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Should corporate social responsibility be mandated?

December 21, 2007

Everywhere you turn, there’s another story about a food, population or an energy crisis and then there’s the environmental overlay.

Sorry to sound like a real downer in this time of festive goodness and copious consumption, but don’t we need a reality check and shouldn’t corporate social responsibility be legally mandated?

Does everyone believe the markets can solve the problems alone?

I was driven to this chain of thought by Steve Hardy’s excellent review of Thomas Hardy Dixon’s The Upside of Down: Catastrophe, Creativity, and the Renewal of Civilization.

Hardy-Dixon’s book explores the complex changes that are happing to populations, food and the environment and gives a pretty damming report.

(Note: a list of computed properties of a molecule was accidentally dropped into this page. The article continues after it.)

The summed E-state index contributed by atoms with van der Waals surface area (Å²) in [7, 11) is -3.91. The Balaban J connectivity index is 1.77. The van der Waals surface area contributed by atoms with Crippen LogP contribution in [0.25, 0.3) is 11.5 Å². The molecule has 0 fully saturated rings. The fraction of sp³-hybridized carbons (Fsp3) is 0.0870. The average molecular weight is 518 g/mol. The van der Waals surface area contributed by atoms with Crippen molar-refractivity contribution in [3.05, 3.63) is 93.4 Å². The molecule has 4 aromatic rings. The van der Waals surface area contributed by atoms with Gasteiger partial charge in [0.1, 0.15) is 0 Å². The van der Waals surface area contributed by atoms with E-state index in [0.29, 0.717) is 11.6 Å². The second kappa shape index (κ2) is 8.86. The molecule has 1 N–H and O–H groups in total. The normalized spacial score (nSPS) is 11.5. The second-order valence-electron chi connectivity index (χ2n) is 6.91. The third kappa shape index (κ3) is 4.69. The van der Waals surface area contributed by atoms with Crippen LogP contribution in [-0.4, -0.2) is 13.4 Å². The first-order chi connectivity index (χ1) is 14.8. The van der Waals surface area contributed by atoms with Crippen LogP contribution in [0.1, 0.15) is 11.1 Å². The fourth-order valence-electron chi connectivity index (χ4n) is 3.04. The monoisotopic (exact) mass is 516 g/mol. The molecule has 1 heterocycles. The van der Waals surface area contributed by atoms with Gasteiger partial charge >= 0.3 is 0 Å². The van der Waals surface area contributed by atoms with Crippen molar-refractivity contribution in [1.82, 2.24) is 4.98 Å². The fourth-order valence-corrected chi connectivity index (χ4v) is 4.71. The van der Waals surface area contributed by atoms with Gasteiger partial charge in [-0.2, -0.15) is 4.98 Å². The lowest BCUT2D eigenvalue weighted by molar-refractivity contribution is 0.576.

“We can’t possibly flourish in a future filled with sharp nonlinearities and threshold effects – and, somewhat paradoxically, we can’t hope to preserve at least some of what we hold dear – unless we’re comfortable with change, surprise, and the essential transience of things, and unless we’re open to radically new ways of thinking about our world and about the way we should lead our lives. We need to exercise our imaginations so that we can challenge the unchallengeable and conceive the inconceivable. Hunkering down, denying what’s happening around us, and refusing to countenance anything more than incremental adjustments to our course are just about the worst things we can do.”

2007– has seen the environment emerge as a significant issue, almost to the point of fatigue.
2008– will see new broader dimensions of responsibility added to the agenda that go beyond the environment.

Clealry incumbent corporations will be playing an important role and new ones will emerge to exploit new opportunities, but judging from the recent Bali agreement, some governments are now going to be pushing and chasing them all the way.

Posted by Ed Cotton

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